About Biogas

Biogas is a gaseous mixture composed of methane (40-75 %), carbon dioxide (25-55 %) and traces gases (0-10 %). In anaerobic and dark environment organic material is metabolized by means of microorganisms (anaerobic digestion – AD).

Biogas is also well known as marsh gas, sludge gas, landfill gas or digester gas.
The term “Biogas” concerns the fermentation of waste materials or of renewable materials, respectively. Biogas is generated as a metabolite by methane bacteria.

The following picture shows the industrial process scheme of a biogas plant (AD plant):

 

How can Biogas be produced?

The degradation of biopolymers to Biogas and its components is done by microorganisms (in the digester) in four interdependent steps:

1. Hydrolysis:

In the first step water-insoluble biopolymers are fractionalized into basic monomer modules or in other dissoluble fragments. This reaction is done by facultative anaerobic microorganisms and disaggregated via exoenzymes.

2. Acidification:

The acidification takes place at the same time as the hydrolysis step (1st step). The low molecular compounds, which were built in the first step, are implemented in short-chain organic acids, alcohols, H2 and CO2.

3. Acetogenesis phase:

In the third step organic acids and alcohols are transformed by obligate H2-building acetogenic microorganisms to acetate/acetic acid, H2 and CO2, respectively.

4. Methanogenis phase:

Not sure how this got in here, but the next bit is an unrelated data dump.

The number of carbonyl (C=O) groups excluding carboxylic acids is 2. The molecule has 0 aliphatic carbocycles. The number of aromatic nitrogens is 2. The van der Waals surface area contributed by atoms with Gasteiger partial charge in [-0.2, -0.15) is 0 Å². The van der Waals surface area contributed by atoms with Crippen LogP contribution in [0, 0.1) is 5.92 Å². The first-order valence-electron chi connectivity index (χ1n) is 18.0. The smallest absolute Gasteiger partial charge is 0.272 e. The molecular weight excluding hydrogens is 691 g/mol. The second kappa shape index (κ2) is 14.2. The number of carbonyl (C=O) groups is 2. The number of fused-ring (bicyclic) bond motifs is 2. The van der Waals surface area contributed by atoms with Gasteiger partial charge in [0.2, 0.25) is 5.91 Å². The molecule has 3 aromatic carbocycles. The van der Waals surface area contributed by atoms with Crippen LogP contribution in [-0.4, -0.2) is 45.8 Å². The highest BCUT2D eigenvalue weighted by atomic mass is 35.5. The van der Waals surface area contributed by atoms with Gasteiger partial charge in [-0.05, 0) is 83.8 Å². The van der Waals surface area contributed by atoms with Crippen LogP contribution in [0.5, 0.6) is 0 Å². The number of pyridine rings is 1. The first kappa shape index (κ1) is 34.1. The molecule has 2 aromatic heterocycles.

Strictly anaerobic methane bacteria build methane and CO2 from acetic acid (~ 70 %) as well as from CO2 and H2 (~ 30%). For methane bacteria these reactions are an important energy source.

Biogas is made from…

Biogenic substrates like liquid manure, sewage, maize, grass, sunflower, biodegradable waste, slaughterhouse waste, vegetable and fruit waste,…..

How can Biogas be used?

There are various possibilities for the utilisation of “Biogas”.

  • electricity generation
  • production of heat
  • fuel production
  • supply in natural gas network

The pros and cons of Biogas:


Pros:

  • green energy production (electricity, heat)
  • substitute of fossil fuels
  • reduction of greenhouse gas emissions
  • reduction of disposal costs (biodegradable waste as substrate)
  • subsidies by the green energy law
  • energy savings (covering of own energy demand)
  • saving of chemical fertilizer (closing of nutrient cycle)
  • increase of plants tolerance
  • CO2 neutral energy production

Cons:

  • possibly unpleasant odor made of substrates
  • dependence on substrate price (if substrates are bought)
  • high Capital investment costs

 

References:

Biogas Research and Consulting groupe, www.codigestion.com (accessed 16 September 2013)

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